Sake, sumo and kabuki are certainly among Japan’s most highly prized cultural assets for overseas visitors and residents alike.

While some new Japanese pop culture can provide quick amusement without the need for explanation, some facets of traditional culture may require a certain amount of knowledge to understand and enjoy. Yet it is worth learning about the traditional culture that has deepened and flourished over the centuries, as some preliminary knowledge can go a long way toward fully appreciating the various cultural aspects.

Some things that may seem difficult to grasp can be enjoyed so much more if people acquire knowledge about the origins, historical backgrounds and basic rules in advance.

The charm of sake

Alcohol is a universal equalizer within and across cultures, and Japanese sake is no exception. In recent years, sake has enjoyed a meteoric spike in popularity abroad, inspiring a new chapter in an ongoing legacy.

Within Japan, the history of modern sake is not specific to a single area and is heavily entwined with the country’s rice production.

Rice is the defining ingredient of sake. Climate, season and how sake is stored during fermentation are other significant elements that help brewers control aroma and flavor.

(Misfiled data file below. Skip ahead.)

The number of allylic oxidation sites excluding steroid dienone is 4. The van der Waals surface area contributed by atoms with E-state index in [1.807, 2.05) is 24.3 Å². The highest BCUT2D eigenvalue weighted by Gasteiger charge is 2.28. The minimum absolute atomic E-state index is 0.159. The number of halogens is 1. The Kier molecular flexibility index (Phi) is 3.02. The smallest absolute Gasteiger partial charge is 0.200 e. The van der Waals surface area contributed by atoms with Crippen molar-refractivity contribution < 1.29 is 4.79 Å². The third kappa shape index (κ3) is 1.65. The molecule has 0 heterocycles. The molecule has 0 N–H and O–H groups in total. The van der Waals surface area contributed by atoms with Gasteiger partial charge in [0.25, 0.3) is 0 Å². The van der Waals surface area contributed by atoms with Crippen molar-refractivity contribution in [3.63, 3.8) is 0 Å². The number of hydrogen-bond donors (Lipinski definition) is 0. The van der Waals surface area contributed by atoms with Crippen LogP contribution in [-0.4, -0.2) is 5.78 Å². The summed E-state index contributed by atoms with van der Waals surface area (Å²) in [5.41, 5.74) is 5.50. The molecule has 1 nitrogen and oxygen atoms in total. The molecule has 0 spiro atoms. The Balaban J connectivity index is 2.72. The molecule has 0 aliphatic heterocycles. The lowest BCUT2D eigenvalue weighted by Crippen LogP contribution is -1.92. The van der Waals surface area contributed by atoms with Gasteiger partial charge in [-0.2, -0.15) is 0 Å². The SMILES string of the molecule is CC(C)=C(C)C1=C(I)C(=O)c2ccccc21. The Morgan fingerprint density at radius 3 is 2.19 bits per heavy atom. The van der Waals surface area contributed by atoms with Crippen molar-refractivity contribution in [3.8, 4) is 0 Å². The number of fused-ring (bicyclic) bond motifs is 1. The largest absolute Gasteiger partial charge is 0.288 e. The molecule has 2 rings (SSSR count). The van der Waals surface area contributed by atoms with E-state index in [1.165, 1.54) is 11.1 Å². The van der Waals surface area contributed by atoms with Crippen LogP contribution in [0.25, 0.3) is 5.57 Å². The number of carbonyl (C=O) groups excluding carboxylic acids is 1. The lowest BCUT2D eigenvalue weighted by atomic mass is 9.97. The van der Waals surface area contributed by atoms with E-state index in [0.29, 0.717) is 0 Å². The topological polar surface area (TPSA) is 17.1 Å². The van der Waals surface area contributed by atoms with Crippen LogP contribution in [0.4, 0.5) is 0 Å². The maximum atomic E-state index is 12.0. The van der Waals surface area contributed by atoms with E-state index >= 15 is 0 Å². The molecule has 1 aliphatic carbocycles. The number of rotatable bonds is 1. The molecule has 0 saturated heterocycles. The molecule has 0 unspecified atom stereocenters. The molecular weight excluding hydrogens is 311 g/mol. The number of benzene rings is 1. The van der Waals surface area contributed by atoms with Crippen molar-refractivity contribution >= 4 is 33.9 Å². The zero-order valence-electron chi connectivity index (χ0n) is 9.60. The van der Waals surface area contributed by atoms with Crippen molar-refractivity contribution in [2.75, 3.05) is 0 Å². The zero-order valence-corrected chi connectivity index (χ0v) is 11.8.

Sake can also be paired with a wide array of traditional Japanese cuisine to elevate an already stellar meal and spans the country’s diverse regions and climates.

Japan’s large selection of sake can seem intimidating at first glance, but much like wine, the many different tiers of quality and separate categories help narrow down the search across the archipelago’s diverse regions for the perfect one.

Sake is a must for occasions such as traditional events or ceremonies including wakes and weddings.

Washoku, which was placed on UNESCO’s Intangible Cultural Heritage list in 2013, is a customary social practice expressing “respect for nature” and serving to strengthen the bonds of family and community, which goes well with certain types of sake.

Sumo boasts long history

Sumo, another aspect of Japanese culture that cannot be missed, has a long history dating back to the Edo Period (1603–1868) — when the foundation of today’s sumo — including the ring entering ceremony, the match, the ranking list, kimono and others — was established.

It can be traced back to myths and Shinto rituals, some of which still influence how tournaments are conducted today.

Yokozuna (the highest rank a rikishi sumo wrestler can hold) are revered in the sumo world and the decisive winning techniques displayed during their matches can send opponents hurtling out of the ring and into the audience.

Unique entertainment of kabuki

Kabuki also evolved into a popular form of mass entertainment and attracted patrons of all levels of society during the Edo Period; this was particularly reflective of the cultural and economic developments of the time.

Today, it is a form of entertainment that charms audiences from both Japan and abroad, with unique and highly entertaining factors that include music, elaborate dancing and more.

Nowadays, all roles are played by men and onnagata (actors who play female characters) pay particular attention to each individual movement in order to embody the essence of femininity across all ages and classes.

Japanese traditions crystallize centuries of cultural development and social shifts; there are many ways to enjoy them if one takes the extra step to know more about it.